CHICAGOChoosing the right nursing home is an important decision that requires planning. Unfortunately, families often avoid the subject until the last minute before giving it any serious thought. As a result, they may end up with a hospital discharge planner telling them they have only one to two days to choose a nursing home for their loved one. To help families make the right decision, the Illinois Council on Long Term Care offers helpful recommendations on areas to examine during a facility tour.
Just as families spend months choosing the right colleges for their children, the same attention to doing ones homework should be applied to choosing a nursing home, said Terrence Sullivan, executive director of the Illinois Council on Long Term Care. Families should visit several nursing homes in their areas to compare their environments, services and programs.
The best time to visit a nursing home is early afternoon so that a family will be able to visit with staff and residents as well as observe the afternoon meal. When arriving at a nursing home, the family should ask to meet with the admissions director, who will answer any questions and conduct a full facility tour. The admissions director will also discuss the facilitys costs and explain all considerations regarding Medicare and Medicaid.
Touring a nursing home involves much more than simply evaluating how well it is decorated. Families need to assess the quality of care given to the residents. Do staff members interact well with the residents, and do they treat them with dignity? Are the residents requests being met promptly? Are the residents clean and well groomed? Do the residents seem happy and involved with facility life?
Bring a note pad and pen to write down both your positive and negative impressions. Taking notes will help you make a better decision. Also, be sure to talk with otherssuch as clergy, friends, doctors and neighborsabout their experiences regarding the nursing homes you are visiting.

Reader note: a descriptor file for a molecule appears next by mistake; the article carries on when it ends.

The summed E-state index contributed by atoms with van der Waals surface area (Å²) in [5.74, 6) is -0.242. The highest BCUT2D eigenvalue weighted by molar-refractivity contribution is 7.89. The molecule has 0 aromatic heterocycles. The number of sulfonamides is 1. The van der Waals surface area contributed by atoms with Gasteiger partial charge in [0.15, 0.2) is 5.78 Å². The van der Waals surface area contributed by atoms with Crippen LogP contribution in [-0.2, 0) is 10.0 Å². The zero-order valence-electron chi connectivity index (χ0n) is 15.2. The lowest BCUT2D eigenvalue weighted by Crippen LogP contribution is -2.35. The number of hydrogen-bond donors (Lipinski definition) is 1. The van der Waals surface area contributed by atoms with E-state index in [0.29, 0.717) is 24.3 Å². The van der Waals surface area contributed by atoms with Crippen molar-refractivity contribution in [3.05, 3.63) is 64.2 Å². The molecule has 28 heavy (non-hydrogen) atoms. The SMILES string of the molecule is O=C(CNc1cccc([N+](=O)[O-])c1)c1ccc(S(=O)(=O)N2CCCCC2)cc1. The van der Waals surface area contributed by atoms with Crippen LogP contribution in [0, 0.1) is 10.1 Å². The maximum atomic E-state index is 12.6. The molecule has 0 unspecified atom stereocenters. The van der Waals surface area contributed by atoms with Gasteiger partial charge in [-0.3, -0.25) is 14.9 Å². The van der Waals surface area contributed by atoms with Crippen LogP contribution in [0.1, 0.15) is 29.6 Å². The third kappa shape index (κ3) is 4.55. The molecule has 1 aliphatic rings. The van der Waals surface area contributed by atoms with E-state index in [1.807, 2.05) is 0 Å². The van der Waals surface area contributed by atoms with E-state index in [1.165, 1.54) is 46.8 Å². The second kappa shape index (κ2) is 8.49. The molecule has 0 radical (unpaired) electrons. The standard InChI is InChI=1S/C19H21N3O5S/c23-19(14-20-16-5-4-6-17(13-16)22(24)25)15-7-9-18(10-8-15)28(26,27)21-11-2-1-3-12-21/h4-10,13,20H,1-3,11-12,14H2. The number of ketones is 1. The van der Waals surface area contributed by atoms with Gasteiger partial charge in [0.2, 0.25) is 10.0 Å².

Here are the Illinois Councils suggested areas to consider when taking a tour of a nursing home:
1. Nursing: Take a good look at the residents. Are they clean? Have the men been shaven? Do the residents have clean, combed hair? Have their nails been trimmed? Are their clothes washed and tidy?
2. Environmental Considerations: Does the facility feel inviting and comfortable? Are the residents rooms and the common areas clean and neat? Are there homelike touches to enliven the environment?
3. Geography: Will it be easily accessible for family and friends to visit their loved one at this location? Is the center near preferred doctors and hospitals?
4. Financial: Will the financial status of the potential resident be a problem? What will happen if this individual runs out of funds and must go on Medicaid?
5. Diagnoses: How experienced is the facility in handling the residents diagnoses? Will the center be able to provide the appropriate care for the residents medical conditions? What kind of training has the staff received on these conditions?
6. Activities: Does the facility provide a wide variety of activities on the monthly calendar? How many activities are offered each day? Attend a facility activitydo the residents seem interested and involved? What opportunities exist for involvement with community organizations? What does the facility do to tailor their activities to the residents previous interests and backgrounds?
7. Dietary: How much variety is there on the monthly menu? Try one of the facilitys mealshow appetizing is the residents food? Are there enough staff members on hand to assist residents with their meals?
8. Housekeeping: Do you see housekeepers on hand to keep the facility neat and clean? Is there a consistent, widespread problem with odors? Look closely at the environmenthow successfully is the facility keeping everything clean, neat and orderly?
9. Therapy: Ask the admissions director to describe the facilitys restorative and rehabilitation programs. Is the therapy room well equipped, and is therapy being provided? Request examples of how the facility has successfully promoted resident independence.
10. Resident Well-Being: Talk to the residents themselves about their satisfaction with the facility. Do the residents seem happy, trusting, comfortable and content?
For more detailed information on nursing home issuesincluding legal, financial and emotional considerationsbe sure to visit the Illinois Councils Web site at www.nursinghome.org. The site also contains a comprehensive directory of Illinois nursing homes with detailed descriptions of the helpful services they provide.
From the July 20-26, 2005, issue